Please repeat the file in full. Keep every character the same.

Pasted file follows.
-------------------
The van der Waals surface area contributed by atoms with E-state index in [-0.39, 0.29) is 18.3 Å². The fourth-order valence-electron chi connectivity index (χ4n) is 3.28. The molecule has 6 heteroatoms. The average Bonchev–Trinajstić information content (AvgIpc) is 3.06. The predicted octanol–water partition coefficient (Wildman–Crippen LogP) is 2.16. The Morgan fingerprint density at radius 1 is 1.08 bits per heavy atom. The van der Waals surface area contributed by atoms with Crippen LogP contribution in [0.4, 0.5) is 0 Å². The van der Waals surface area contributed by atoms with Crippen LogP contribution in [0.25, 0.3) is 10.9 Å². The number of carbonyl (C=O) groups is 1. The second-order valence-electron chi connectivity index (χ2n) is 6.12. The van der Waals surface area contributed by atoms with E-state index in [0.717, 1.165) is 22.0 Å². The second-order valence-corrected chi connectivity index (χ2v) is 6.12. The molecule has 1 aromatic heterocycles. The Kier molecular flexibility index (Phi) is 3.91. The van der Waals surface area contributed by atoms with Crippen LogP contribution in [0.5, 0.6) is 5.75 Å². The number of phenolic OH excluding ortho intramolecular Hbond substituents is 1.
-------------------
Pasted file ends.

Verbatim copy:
The van der Waals surface area contributed by atoms with E-state index in [-0.39, 0.29) is 18.3 Å². The fourth-order valence-electron chi connectivity index (χ4n) is 3.28. The molecule has 6 heteroatoms. The average Bonchev–Trinajstić information content (AvgIpc) is 3.06. The predicted octanol–water partition coefficient (Wildman–Crippen LogP) is 2.16. The Morgan fingerprint density at radius 1 is 1.08 bits per heavy atom. The van der Waals surface area contributed by atoms with Crippen LogP contribution in [0.4, 0.5) is 0 Å². The van der Waals surface area contributed by atoms with Crippen LogP contribution in [0.25, 0.3) is 10.9 Å². The number of carbonyl (C=O) groups is 1. The second-order valence-electron chi connectivity index (χ2n) is 6.12. The van der Waals surface area contributed by atoms with E-state index in [0.717, 1.165) is 22.0 Å². The second-order valence-corrected chi connectivity index (χ2v) is 6.12. The molecule has 1 aromatic heterocycles. The Kier molecular flexibility index (Phi) is 3.91. The van der Waals surface area contributed by atoms with Crippen LogP contribution in [0.5, 0.6) is 5.75 Å². The number of phenolic OH excluding ortho intramolecular Hbond substituents is 1.